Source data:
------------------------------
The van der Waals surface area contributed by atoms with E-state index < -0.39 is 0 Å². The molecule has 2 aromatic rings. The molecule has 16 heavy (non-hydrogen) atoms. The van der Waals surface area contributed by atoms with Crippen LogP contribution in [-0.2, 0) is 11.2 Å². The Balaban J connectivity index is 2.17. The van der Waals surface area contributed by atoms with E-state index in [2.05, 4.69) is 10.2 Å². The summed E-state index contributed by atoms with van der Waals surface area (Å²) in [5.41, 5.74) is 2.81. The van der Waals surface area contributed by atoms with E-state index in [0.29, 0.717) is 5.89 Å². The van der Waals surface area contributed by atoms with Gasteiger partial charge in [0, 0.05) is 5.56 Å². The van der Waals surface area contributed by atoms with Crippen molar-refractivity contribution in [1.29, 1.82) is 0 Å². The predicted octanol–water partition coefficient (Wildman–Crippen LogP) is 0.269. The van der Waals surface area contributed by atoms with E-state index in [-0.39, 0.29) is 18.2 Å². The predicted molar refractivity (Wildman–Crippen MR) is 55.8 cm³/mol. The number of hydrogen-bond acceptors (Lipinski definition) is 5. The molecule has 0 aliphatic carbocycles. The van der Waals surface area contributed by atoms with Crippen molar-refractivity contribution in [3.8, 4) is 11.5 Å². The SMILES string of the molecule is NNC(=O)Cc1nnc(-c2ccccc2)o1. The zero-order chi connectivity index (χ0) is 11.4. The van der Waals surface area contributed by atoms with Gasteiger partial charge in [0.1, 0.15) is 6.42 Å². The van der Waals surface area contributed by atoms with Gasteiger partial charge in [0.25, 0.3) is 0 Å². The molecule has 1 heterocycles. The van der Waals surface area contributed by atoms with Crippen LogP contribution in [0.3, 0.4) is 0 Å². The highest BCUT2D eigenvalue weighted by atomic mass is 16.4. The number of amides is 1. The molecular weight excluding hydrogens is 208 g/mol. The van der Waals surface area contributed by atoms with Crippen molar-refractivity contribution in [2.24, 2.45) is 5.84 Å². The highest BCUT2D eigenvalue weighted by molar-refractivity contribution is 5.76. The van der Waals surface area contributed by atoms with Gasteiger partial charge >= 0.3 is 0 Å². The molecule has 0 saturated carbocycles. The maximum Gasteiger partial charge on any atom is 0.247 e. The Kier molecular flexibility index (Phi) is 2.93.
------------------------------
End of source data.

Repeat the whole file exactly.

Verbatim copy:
The van der Waals surface area contributed by atoms with E-state index < -0.39 is 0 Å². The molecule has 2 aromatic rings. The molecule has 16 heavy (non-hydrogen) atoms. The van der Waals surface area contributed by atoms with Crippen LogP contribution in [-0.2, 0) is 11.2 Å². The Balaban J connectivity index is 2.17. The van der Waals surface area contributed by atoms with E-state index in [2.05, 4.69) is 10.2 Å². The summed E-state index contributed by atoms with van der Waals surface area (Å²) in [5.41, 5.74) is 2.81. The van der Waals surface area contributed by atoms with E-state index in [0.29, 0.717) is 5.89 Å². The van der Waals surface area contributed by atoms with Gasteiger partial charge in [0, 0.05) is 5.56 Å². The van der Waals surface area contributed by atoms with Crippen molar-refractivity contribution in [1.29, 1.82) is 0 Å². The predicted octanol–water partition coefficient (Wildman–Crippen LogP) is 0.269. The van der Waals surface area contributed by atoms with E-state index in [-0.39, 0.29) is 18.2 Å². The predicted molar refractivity (Wildman–Crippen MR) is 55.8 cm³/mol. The number of hydrogen-bond acceptors (Lipinski definition) is 5. The molecule has 0 aliphatic carbocycles. The van der Waals surface area contributed by atoms with Crippen molar-refractivity contribution in [3.8, 4) is 11.5 Å². The SMILES string of the molecule is NNC(=O)Cc1nnc(-c2ccccc2)o1. The zero-order chi connectivity index (χ0) is 11.4. The van der Waals surface area contributed by atoms with Gasteiger partial charge in [0.1, 0.15) is 6.42 Å². The van der Waals surface area contributed by atoms with Gasteiger partial charge in [0.25, 0.3) is 0 Å². The molecule has 1 heterocycles. The van der Waals surface area contributed by atoms with Crippen LogP contribution in [0.3, 0.4) is 0 Å². The highest BCUT2D eigenvalue weighted by atomic mass is 16.4. The number of amides is 1. The molecular weight excluding hydrogens is 208 g/mol. The van der Waals surface area contributed by atoms with Crippen molar-refractivity contribution in [2.24, 2.45) is 5.84 Å². The highest BCUT2D eigenvalue weighted by molar-refractivity contribution is 5.76. The van der Waals surface area contributed by atoms with Gasteiger partial charge >= 0.3 is 0 Å². The molecule has 0 saturated carbocycles. The maximum Gasteiger partial charge on any atom is 0.247 e. The Kier molecular flexibility index (Phi) is 2.93.